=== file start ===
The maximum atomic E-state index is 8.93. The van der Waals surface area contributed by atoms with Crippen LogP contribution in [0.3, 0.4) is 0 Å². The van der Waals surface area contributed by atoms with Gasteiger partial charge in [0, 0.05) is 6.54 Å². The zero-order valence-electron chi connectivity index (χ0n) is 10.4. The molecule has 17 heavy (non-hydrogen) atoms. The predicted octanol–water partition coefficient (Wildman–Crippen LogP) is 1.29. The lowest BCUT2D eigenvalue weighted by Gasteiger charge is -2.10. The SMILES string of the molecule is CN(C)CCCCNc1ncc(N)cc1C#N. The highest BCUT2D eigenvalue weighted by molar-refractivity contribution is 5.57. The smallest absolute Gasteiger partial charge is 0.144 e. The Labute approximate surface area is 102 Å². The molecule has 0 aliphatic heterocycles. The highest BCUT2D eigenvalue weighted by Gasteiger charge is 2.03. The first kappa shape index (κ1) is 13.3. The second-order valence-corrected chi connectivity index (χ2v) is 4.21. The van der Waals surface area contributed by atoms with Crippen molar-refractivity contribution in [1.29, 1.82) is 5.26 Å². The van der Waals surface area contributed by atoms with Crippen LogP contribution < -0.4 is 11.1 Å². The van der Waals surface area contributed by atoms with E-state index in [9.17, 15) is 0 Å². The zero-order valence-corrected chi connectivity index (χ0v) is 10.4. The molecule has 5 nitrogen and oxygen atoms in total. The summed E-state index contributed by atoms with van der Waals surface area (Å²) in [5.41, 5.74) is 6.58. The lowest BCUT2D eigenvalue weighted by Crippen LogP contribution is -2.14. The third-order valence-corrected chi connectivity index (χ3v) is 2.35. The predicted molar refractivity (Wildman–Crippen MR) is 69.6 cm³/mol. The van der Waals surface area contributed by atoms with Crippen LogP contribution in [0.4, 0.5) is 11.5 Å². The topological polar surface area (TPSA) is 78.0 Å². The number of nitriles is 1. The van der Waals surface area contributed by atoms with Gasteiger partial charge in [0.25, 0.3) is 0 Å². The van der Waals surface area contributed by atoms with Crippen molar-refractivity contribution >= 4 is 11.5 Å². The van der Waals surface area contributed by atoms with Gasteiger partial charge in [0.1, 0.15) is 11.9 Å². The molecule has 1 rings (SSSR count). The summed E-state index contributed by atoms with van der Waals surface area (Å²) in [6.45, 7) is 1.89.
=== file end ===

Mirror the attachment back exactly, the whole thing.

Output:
The maximum atomic E-state index is 8.93. The van der Waals surface area contributed by atoms with Crippen LogP contribution in [0.3, 0.4) is 0 Å². The van der Waals surface area contributed by atoms with Gasteiger partial charge in [0, 0.05) is 6.54 Å². The zero-order valence-electron chi connectivity index (χ0n) is 10.4. The molecule has 17 heavy (non-hydrogen) atoms. The predicted octanol–water partition coefficient (Wildman–Crippen LogP) is 1.29. The lowest BCUT2D eigenvalue weighted by Gasteiger charge is -2.10. The SMILES string of the molecule is CN(C)CCCCNc1ncc(N)cc1C#N. The highest BCUT2D eigenvalue weighted by molar-refractivity contribution is 5.57. The smallest absolute Gasteiger partial charge is 0.144 e. The Labute approximate surface area is 102 Å². The molecule has 0 aliphatic heterocycles. The highest BCUT2D eigenvalue weighted by Gasteiger charge is 2.03. The first kappa shape index (κ1) is 13.3. The second-order valence-corrected chi connectivity index (χ2v) is 4.21. The van der Waals surface area contributed by atoms with Crippen molar-refractivity contribution in [1.29, 1.82) is 5.26 Å². The van der Waals surface area contributed by atoms with Crippen LogP contribution < -0.4 is 11.1 Å². The van der Waals surface area contributed by atoms with E-state index in [9.17, 15) is 0 Å². The zero-order valence-corrected chi connectivity index (χ0v) is 10.4. The molecule has 5 nitrogen and oxygen atoms in total. The summed E-state index contributed by atoms with van der Waals surface area (Å²) in [5.41, 5.74) is 6.58. The lowest BCUT2D eigenvalue weighted by Crippen LogP contribution is -2.14. The third-order valence-corrected chi connectivity index (χ3v) is 2.35. The predicted molar refractivity (Wildman–Crippen MR) is 69.6 cm³/mol. The van der Waals surface area contributed by atoms with Crippen LogP contribution in [0.4, 0.5) is 11.5 Å². The topological polar surface area (TPSA) is 78.0 Å². The number of nitriles is 1. The van der Waals surface area contributed by atoms with Gasteiger partial charge in [0.25, 0.3) is 0 Å². The van der Waals surface area contributed by atoms with Crippen molar-refractivity contribution >= 4 is 11.5 Å². The van der Waals surface area contributed by atoms with Gasteiger partial charge in [0.1, 0.15) is 11.9 Å². The molecule has 1 rings (SSSR count). The summed E-state index contributed by atoms with van der Waals surface area (Å²) in [6.45, 7) is 1.89.